Emily Price

Meet the “Bud-E Fridge”

Emily Price, the assistant drinks editor at Paste magazine, shelled out $299 for a Bud-E-Fridge. The fridge is intended to store Bud Light, but Price discovered it also holds the many craft beers she buys (“an occupational hazard”, she calls it).

The Bud-E-Fridge holds 78 bottles or cans. It isn’t equipped to store bombers but other than that, its functionality is “insane”. The fridge’s outside displays the number of beers inside, and a smartphone app allows Price to access that information on the go. If she adds warm beers to the fridge, she gets a push notification on the phone when the beers are cold. It also has an alarm that goes off if someone removes a bottle with permission—and allows her to e-scold the culprit. (The app also notifies her when “the beer fairy” drops by and adds bottles to the fridge.) And if the fridge is low on beer, Price can order more with the Saucy app.

Price adds that the Bud-E-Fridge costs “roughly what you would for a standard fridge that won’t hold nearly as many beers.”

The Friday Mash (Buffalo Wings Edition)

Fifty years ago today, the first batch of chicken wings was served at the Anchor Bar in Buffalo, New York. There are several versions of how this now-ubiquitous dish came into existence, but there’s little doubt that its creator was Teressa Bellissimo, who deep-fried the wings and then coated them with hot sauce for her hungry guests.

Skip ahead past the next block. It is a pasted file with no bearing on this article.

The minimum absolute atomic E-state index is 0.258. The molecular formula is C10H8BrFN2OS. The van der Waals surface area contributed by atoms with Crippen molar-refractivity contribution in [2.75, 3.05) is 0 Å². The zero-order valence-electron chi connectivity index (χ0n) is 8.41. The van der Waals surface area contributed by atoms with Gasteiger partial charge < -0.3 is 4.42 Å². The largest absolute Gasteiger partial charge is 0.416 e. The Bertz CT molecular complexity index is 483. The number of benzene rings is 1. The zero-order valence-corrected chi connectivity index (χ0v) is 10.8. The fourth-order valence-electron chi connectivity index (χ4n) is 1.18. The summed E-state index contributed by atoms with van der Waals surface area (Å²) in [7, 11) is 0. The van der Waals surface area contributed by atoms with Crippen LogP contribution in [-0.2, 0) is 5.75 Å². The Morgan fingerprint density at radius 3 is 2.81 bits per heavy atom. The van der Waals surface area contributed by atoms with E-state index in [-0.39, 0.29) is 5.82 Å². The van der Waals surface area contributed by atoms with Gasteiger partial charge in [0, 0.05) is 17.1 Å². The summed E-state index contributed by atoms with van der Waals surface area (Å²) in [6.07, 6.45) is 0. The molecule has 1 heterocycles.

And now….The Mash!

We begin in Vermont, where Nancy Warner’s Potlicker Kitchen sells jellies made with local craft beers. She recommends pairing them with cheese or charcuterie, or using them to glaze grilled meat.

Central Michigan University is the latest school to offer a certificate program in brewing studies. The program includes science courses plus a 200-hour internship at a local brewery.

It appears that Washington’s NFL team is serving bad beer along with bad football. Fans have tweeted pictures of bottles of months-old beer that were served to them at FedEx Field.

Drinking beer might improve your brainpower. Experiments with mice suggest that Xanthohumol, a flavonoid found in beer, improves cognitive function. And it’s available without a prescription.

The 2006 film Beerfest popularized the Bierstiefel or boot-shaped drinking vessel. According to Thrillist.com, the custom of drinking beer out of footwear might be thousands of years old.

Emily Price of Esquire magazine offers ten things to do with beer besides drink it. But why would you?

Finally, a group of journalists are playing a brewery version of fantasy football. They held a “draft” of breweries competing in this weekend’s Great American Beer Festival, and will earn points based on the medals their selected breweries earn.

Powered by WordPress